Every year my friends organize a gaming weekend we call Cabincon. We all chip in to rent a rural Wisconsin house and bring enough alcohol, food, and board games to last us usually about a month. The event is a blast! One of the best parts is all of the exposure to everyone else’s favorite games!
At our 2019 event I was introduced to Architects of the West Kingdom which is a brilliant worker placement game. I had to immediately pick it up at my local game store and get it to the table at home. Not much time after did I realize that Renegade Game Studios was producing a trilogy of these “West Kingdom” games and that it was all ready released. Recently I was able to head to the store and pick up my copy.
Just picking the game up from the shelf I knew that it was going to be packed with tokens, cards, and player boards. Seriously, this game is weighs quite a bit. The game box is a little smaller than what I would say is the more traditional game box size, but I think it works really well.
- Game: Paladins of the West Kingdom
- Publisher: Renegade Game Studios
- Designer: Shem Philips and S.J. Macdonald
- Players: 1-4
- MSRP: $55
Opening the Box
Opening the box you can immediately see how packed the box is with content. The rulebook is nicely nestled on top ready for you to dive in and learn what all of the goodies are inside. I found the rules very well written and easy to follow. There is a clear inventory of what comes in the box, how to set up, and how the various interactions all work in the game.
Frantically digging past the rule book, the first thing to come out was this massive bag of wooden tokens. There are various different colored meeples, buildings, and other tokens in this bag. Each of those different types of tokens are in their own individual baggies inside the bigger bag.
After a quick dumping out of the big bag to take in all of the cool meeples it was on to the cards. There are a number of card decks in this game. Cards come in the smaller card size and the more normal standard card sizes you see in board games. Overall the card stock is good material and the art is really cool on each card. Honestly, the quality here is much higher then you would expect for a game at this price point.
The cards are encased in vacuum sealed plastic that always seems to defeat me. Still, after some fiddling those were out of their plastic and we were checking out all of the cool art wondering what each card did in the game.
Now that we were through the first layer of components and cards, we were able to pull out the punch boards. There are only two punchboards that come with this game. Quite surprising really considering how heavy the box is. There are tokens for provisions (the little bag looking things), coins, and a first player marker. I handed the punchboards to my wife so she could punch them out and kept frantically diving into the box for yet more stuff!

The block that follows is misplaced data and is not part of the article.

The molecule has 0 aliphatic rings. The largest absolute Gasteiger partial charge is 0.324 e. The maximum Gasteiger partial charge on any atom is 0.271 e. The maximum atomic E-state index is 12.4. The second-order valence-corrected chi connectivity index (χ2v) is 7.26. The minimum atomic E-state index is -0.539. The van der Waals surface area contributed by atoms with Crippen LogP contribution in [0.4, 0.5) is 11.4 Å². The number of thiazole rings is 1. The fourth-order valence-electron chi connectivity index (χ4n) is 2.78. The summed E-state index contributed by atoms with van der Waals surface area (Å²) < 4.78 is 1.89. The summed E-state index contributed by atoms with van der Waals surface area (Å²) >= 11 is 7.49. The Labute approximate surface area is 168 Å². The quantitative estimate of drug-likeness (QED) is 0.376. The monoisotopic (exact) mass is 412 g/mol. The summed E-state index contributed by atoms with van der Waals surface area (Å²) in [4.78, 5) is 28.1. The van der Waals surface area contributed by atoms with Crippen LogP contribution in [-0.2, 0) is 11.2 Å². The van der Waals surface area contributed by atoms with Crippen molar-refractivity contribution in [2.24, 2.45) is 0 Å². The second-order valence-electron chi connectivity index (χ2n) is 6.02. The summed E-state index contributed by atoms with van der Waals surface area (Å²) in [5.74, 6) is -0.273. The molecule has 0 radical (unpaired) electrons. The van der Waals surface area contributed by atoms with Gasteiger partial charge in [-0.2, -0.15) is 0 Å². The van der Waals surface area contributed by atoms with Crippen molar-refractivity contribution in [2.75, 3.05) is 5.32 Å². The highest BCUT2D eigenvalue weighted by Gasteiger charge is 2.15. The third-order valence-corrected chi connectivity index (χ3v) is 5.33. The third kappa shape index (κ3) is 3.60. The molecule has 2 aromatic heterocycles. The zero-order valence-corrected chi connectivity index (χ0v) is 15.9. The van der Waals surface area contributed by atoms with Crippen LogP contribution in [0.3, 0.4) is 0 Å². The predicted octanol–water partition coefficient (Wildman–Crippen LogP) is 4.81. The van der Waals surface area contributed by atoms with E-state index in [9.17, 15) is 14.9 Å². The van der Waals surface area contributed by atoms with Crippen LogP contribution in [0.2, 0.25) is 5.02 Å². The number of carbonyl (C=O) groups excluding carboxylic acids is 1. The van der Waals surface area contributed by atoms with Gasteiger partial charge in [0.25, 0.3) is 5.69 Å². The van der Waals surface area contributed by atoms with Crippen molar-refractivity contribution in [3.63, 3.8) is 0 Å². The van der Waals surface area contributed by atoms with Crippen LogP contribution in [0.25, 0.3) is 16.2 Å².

Player boards in this game are big! Ok, not the biggest player board I have ever had sit in front of me, but still they are big. There’s lots of places to put meeples on them and all sorts of icons. The player boards are very well thought out and really help the player keep their player area organized.
There is just one spot that could use improvement. There are player card decks with the same cards for each player. If you look closely, the play area for those cards backgrounds are different. That matches up with the backgrounds printed on the player board where you would play those cards. It would have been nice if the top of those cards would have been more clearly marked to make identification of the unique player components a little less difficult.
To fit the player board in the box, they fold in half. As you can see from the in game picture, the board is really quite well organized. Again, the art really shines on the board as well. This really helps you feel the narrative of the game as you play.
The Game Board
After the remarkable player boards I was kind of surprised at how tiny the actual shared game board is. It’s in two pieces and both pieces fold in half. For such small boards, there really is a ton going on here. There are places for cards and components on the boards. On top of places off the board that these game boards set up for the placement of cards, card decks and other components.
The game boards, when they are laid out with all of the components on the table looks really impressive. There is a row for cards that both track the round as well as set up bonuses for end game scoring and provide additional action spaces. These are all random for each game giving you plenty of replay opportunity.
Overall, the way this board sits on the table with all of the components is quite brilliant. The game stays quite neat and clean. The game does occupy a ton of table space so make sure you give the game some room when you set it up.
At this point, I have gotten a couple of plays in. This game is really crunchy with so many decision points and strategies to explore. This is not an entry level game for most people though. There are tons of components, player pieces, strategies, and cards to keep up with.
This game is an A+ for value in the components. This game is great for anyone who wants a complex game with great strategy and a lot to keep track of. If that sounds like it’s for you, then you should check out Paladins of the West Kingdom.